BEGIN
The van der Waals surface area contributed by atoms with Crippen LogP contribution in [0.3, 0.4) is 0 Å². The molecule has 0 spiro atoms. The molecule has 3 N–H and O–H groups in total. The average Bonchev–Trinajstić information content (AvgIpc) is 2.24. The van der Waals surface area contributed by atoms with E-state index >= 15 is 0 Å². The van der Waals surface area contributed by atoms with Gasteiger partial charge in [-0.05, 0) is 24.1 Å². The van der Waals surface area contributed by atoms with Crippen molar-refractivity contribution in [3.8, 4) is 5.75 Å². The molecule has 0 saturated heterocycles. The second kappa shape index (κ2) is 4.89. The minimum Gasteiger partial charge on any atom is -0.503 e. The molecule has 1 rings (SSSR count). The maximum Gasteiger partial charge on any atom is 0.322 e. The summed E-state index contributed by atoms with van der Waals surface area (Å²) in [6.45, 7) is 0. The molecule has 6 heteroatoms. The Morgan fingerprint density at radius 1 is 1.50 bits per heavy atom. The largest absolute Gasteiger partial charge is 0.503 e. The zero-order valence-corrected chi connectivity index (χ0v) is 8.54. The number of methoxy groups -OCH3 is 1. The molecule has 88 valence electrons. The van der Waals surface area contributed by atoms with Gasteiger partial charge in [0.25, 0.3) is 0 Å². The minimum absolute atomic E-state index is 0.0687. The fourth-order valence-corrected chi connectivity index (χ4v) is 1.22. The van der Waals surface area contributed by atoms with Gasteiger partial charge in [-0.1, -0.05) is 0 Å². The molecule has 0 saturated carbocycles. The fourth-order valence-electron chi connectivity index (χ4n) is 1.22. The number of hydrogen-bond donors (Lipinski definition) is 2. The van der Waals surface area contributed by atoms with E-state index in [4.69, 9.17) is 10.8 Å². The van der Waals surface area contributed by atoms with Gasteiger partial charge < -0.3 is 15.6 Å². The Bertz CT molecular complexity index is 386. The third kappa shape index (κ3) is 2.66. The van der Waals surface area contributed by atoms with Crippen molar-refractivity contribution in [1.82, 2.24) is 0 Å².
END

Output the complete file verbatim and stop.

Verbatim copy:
The van der Waals surface area contributed by atoms with Crippen LogP contribution in [0.3, 0.4) is 0 Å². The molecule has 0 spiro atoms. The molecule has 3 N–H and O–H groups in total. The average Bonchev–Trinajstić information content (AvgIpc) is 2.24. The van der Waals surface area contributed by atoms with E-state index >= 15 is 0 Å². The van der Waals surface area contributed by atoms with Gasteiger partial charge in [-0.05, 0) is 24.1 Å². The van der Waals surface area contributed by atoms with Crippen molar-refractivity contribution in [3.8, 4) is 5.75 Å². The molecule has 0 saturated heterocycles. The second kappa shape index (κ2) is 4.89. The minimum Gasteiger partial charge on any atom is -0.503 e. The molecule has 1 rings (SSSR count). The maximum Gasteiger partial charge on any atom is 0.322 e. The summed E-state index contributed by atoms with van der Waals surface area (Å²) in [6.45, 7) is 0. The molecule has 6 heteroatoms. The Morgan fingerprint density at radius 1 is 1.50 bits per heavy atom. The largest absolute Gasteiger partial charge is 0.503 e. The zero-order valence-corrected chi connectivity index (χ0v) is 8.54. The number of methoxy groups -OCH3 is 1. The molecule has 88 valence electrons. The van der Waals surface area contributed by atoms with Gasteiger partial charge in [0.25, 0.3) is 0 Å². The minimum absolute atomic E-state index is 0.0687. The fourth-order valence-corrected chi connectivity index (χ4v) is 1.22. The van der Waals surface area contributed by atoms with Gasteiger partial charge in [-0.1, -0.05) is 0 Å². The molecule has 0 saturated carbocycles. The fourth-order valence-electron chi connectivity index (χ4n) is 1.22. The number of hydrogen-bond donors (Lipinski definition) is 2. The van der Waals surface area contributed by atoms with E-state index in [4.69, 9.17) is 10.8 Å². The van der Waals surface area contributed by atoms with Gasteiger partial charge < -0.3 is 15.6 Å². The Bertz CT molecular complexity index is 386. The third kappa shape index (κ3) is 2.66. The van der Waals surface area contributed by atoms with Crippen molar-refractivity contribution in [1.82, 2.24) is 0 Å².